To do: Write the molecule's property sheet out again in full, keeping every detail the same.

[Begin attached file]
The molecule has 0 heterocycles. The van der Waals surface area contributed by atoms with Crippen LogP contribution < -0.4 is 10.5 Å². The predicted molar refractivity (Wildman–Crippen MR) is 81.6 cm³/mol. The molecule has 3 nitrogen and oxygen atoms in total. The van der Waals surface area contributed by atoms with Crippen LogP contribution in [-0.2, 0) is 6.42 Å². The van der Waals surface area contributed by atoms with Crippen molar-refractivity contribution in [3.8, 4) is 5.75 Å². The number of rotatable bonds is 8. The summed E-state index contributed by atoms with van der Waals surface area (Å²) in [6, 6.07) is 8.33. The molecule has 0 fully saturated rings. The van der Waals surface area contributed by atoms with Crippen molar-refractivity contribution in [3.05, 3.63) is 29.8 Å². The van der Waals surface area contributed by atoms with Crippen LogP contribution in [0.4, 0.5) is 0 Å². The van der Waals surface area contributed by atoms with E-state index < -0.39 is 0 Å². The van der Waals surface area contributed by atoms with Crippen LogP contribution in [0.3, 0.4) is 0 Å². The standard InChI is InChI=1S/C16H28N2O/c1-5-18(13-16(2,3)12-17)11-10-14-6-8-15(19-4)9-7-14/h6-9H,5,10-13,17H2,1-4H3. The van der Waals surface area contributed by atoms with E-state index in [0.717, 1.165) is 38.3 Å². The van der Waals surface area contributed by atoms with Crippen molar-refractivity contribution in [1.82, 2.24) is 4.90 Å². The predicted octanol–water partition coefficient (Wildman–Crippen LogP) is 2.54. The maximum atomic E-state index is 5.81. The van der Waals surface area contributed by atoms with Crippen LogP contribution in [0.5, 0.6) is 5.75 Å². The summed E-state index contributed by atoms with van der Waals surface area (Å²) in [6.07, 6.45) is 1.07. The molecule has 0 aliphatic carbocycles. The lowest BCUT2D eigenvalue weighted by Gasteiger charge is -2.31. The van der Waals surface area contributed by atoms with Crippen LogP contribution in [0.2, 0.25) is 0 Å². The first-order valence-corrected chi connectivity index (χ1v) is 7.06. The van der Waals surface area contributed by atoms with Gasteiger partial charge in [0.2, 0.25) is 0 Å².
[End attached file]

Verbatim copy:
The molecule has 0 heterocycles. The van der Waals surface area contributed by atoms with Crippen LogP contribution < -0.4 is 10.5 Å². The predicted molar refractivity (Wildman–Crippen MR) is 81.6 cm³/mol. The molecule has 3 nitrogen and oxygen atoms in total. The van der Waals surface area contributed by atoms with Crippen LogP contribution in [-0.2, 0) is 6.42 Å². The van der Waals surface area contributed by atoms with Crippen molar-refractivity contribution in [3.8, 4) is 5.75 Å². The number of rotatable bonds is 8. The summed E-state index contributed by atoms with van der Waals surface area (Å²) in [6, 6.07) is 8.33. The molecule has 0 fully saturated rings. The van der Waals surface area contributed by atoms with Crippen molar-refractivity contribution in [3.05, 3.63) is 29.8 Å². The van der Waals surface area contributed by atoms with Crippen LogP contribution in [0.4, 0.5) is 0 Å². The van der Waals surface area contributed by atoms with E-state index < -0.39 is 0 Å². The van der Waals surface area contributed by atoms with Crippen LogP contribution in [0.3, 0.4) is 0 Å². The standard InChI is InChI=1S/C16H28N2O/c1-5-18(13-16(2,3)12-17)11-10-14-6-8-15(19-4)9-7-14/h6-9H,5,10-13,17H2,1-4H3. The van der Waals surface area contributed by atoms with E-state index in [0.717, 1.165) is 38.3 Å². The van der Waals surface area contributed by atoms with Crippen molar-refractivity contribution in [1.82, 2.24) is 4.90 Å². The predicted octanol–water partition coefficient (Wildman–Crippen LogP) is 2.54. The maximum atomic E-state index is 5.81. The van der Waals surface area contributed by atoms with Crippen LogP contribution in [0.5, 0.6) is 5.75 Å². The summed E-state index contributed by atoms with van der Waals surface area (Å²) in [6.07, 6.45) is 1.07. The molecule has 0 aliphatic carbocycles. The lowest BCUT2D eigenvalue weighted by Gasteiger charge is -2.31. The van der Waals surface area contributed by atoms with Crippen LogP contribution in [0.2, 0.25) is 0 Å². The first-order valence-corrected chi connectivity index (χ1v) is 7.06. The van der Waals surface area contributed by atoms with Gasteiger partial charge in [0.2, 0.25) is 0 Å².